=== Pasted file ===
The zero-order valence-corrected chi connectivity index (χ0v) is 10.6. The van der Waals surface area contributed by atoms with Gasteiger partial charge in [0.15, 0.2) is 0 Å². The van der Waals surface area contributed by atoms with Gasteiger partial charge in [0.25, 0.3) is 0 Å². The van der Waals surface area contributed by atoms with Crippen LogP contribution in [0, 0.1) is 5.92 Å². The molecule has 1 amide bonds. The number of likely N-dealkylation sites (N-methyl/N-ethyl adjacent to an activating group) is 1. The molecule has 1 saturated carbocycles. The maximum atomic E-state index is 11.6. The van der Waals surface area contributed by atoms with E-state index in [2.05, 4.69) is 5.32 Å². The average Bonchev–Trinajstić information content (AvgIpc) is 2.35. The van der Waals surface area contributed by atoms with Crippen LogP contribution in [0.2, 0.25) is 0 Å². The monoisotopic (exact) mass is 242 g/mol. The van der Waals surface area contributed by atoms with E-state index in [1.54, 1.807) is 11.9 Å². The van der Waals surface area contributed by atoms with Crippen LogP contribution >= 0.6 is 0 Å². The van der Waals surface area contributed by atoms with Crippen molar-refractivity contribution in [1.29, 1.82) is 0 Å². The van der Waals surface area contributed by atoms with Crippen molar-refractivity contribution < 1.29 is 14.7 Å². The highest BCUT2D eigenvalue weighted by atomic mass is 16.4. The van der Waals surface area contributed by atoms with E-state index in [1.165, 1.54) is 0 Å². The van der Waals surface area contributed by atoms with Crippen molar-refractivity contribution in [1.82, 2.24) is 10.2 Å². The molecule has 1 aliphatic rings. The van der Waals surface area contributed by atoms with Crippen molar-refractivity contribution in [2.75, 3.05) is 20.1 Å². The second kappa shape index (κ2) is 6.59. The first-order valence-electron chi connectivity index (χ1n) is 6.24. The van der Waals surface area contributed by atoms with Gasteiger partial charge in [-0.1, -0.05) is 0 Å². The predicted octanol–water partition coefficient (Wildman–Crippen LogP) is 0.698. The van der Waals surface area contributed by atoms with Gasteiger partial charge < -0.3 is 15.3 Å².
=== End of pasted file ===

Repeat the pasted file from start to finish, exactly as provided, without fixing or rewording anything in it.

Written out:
The zero-order valence-corrected chi connectivity index (χ0v) is 10.6. The van der Waals surface area contributed by atoms with Gasteiger partial charge in [0.15, 0.2) is 0 Å². The van der Waals surface area contributed by atoms with Gasteiger partial charge in [0.25, 0.3) is 0 Å². The van der Waals surface area contributed by atoms with Crippen LogP contribution in [0, 0.1) is 5.92 Å². The molecule has 1 amide bonds. The number of likely N-dealkylation sites (N-methyl/N-ethyl adjacent to an activating group) is 1. The molecule has 1 saturated carbocycles. The maximum atomic E-state index is 11.6. The van der Waals surface area contributed by atoms with E-state index in [2.05, 4.69) is 5.32 Å². The average Bonchev–Trinajstić information content (AvgIpc) is 2.35. The van der Waals surface area contributed by atoms with Crippen LogP contribution in [0.2, 0.25) is 0 Å². The monoisotopic (exact) mass is 242 g/mol. The van der Waals surface area contributed by atoms with E-state index in [1.54, 1.807) is 11.9 Å². The van der Waals surface area contributed by atoms with Crippen LogP contribution >= 0.6 is 0 Å². The van der Waals surface area contributed by atoms with Crippen molar-refractivity contribution in [1.29, 1.82) is 0 Å². The van der Waals surface area contributed by atoms with Crippen molar-refractivity contribution < 1.29 is 14.7 Å². The highest BCUT2D eigenvalue weighted by atomic mass is 16.4. The van der Waals surface area contributed by atoms with E-state index in [1.165, 1.54) is 0 Å². The van der Waals surface area contributed by atoms with Crippen molar-refractivity contribution in [1.82, 2.24) is 10.2 Å². The molecule has 1 aliphatic rings. The van der Waals surface area contributed by atoms with Crippen molar-refractivity contribution in [2.75, 3.05) is 20.1 Å². The second kappa shape index (κ2) is 6.59. The first-order valence-electron chi connectivity index (χ1n) is 6.24. The van der Waals surface area contributed by atoms with Gasteiger partial charge in [-0.1, -0.05) is 0 Å². The predicted octanol–water partition coefficient (Wildman–Crippen LogP) is 0.698. The van der Waals surface area contributed by atoms with Gasteiger partial charge < -0.3 is 15.3 Å².